August 2, 2001, 12:00 AM

Consumers will embrace kiosks, says NCR survey

57% of those who have used a self-service electronic kiosk and 36% of those who have not believe kiosks improve customer service, says a survey from NCR.

Kurt Peters

Executive Editor

A majority of consumers who have used web-based self-serve kiosks believe the technology will enhance customer service, according to a new survey today from NCR Corp., a manufacturer of kiosks. And more than a third of those who have not used such kiosks believe that as well.

In the survey of 1,020 consumers 18 or older by Opinion Research Corp. International, 17% have used self-service kiosks. Among those who have used them, 57% say kiosks improve service, while 36% of those who have not used kiosks concur.

“The fear that technology somehow makes the shopping experience less personal seems to be exaggerated,” said Nelson Gomez, NCR general manager for web kiosks. “People tend to see service as a continuum in which businesses are always looking out for their customers’ needs, and companies using kiosks will be perceived as valuing their customers’ time and convenience.”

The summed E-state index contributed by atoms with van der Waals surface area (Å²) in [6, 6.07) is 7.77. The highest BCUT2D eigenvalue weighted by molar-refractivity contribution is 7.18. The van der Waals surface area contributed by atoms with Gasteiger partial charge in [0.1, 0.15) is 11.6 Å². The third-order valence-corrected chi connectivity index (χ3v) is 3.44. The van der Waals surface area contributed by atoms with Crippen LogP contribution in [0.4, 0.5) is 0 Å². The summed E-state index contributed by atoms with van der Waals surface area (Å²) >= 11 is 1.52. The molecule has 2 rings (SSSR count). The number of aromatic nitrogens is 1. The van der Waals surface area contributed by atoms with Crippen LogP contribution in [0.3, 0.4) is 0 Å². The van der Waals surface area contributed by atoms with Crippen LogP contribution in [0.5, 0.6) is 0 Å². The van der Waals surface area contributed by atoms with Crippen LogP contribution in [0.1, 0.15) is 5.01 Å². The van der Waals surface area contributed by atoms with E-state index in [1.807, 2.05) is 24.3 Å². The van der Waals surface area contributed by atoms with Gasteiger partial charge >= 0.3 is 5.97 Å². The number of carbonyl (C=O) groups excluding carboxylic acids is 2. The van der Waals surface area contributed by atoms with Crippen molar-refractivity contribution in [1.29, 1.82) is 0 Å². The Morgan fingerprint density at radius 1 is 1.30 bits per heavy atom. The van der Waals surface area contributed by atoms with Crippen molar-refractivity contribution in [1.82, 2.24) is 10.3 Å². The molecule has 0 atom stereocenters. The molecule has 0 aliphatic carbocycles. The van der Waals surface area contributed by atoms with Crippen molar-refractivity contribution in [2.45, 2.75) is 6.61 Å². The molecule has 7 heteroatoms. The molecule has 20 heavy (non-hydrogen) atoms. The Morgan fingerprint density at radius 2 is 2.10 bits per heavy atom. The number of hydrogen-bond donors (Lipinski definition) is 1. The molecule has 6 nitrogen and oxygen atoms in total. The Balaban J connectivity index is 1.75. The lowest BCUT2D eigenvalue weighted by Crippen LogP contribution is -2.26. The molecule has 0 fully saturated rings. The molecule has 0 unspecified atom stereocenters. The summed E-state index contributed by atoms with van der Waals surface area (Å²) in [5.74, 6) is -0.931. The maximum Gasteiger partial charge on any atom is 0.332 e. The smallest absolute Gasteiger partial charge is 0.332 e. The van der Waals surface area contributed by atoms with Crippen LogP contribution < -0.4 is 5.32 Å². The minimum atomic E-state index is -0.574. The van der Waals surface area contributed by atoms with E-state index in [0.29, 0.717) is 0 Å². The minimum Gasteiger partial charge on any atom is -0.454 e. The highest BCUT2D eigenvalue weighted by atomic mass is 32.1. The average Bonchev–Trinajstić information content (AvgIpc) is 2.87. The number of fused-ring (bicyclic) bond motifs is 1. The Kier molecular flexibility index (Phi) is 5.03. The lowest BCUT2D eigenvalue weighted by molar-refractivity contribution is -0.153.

Of those who have used a self-service electronic kiosk, 46% did so at a mall, followed by 39% at grocery stores and 35% at airports. The survey reports that younger people, who have grown up with the Internet and are more comfortable with technology in general, are more likely to have used the kiosks.

“In the age of pay-at-the-pump gas stations, self-checkout terminals and ATMs, people are used to serving themselves,” Gomez said. “Market acceptance of these technologies is making them part of a broader range of services, from retail to transportation. Today people are most likely to use kiosks as part of a retail transaction; tomorrow they’ll be banking or checking their portfolios, renewing licenses from government agencies, making hotel reservations or buying plane, train, bus, subway and movie tickets.”

The survey reports that those who have operated kiosks overwhelmingly found them easy to use. Ranked on a one-to-five scale ranging from very complicated (1) to very simple (5), 68% of users find them either very simple or simple to use. Only 3% say they are very complicated.



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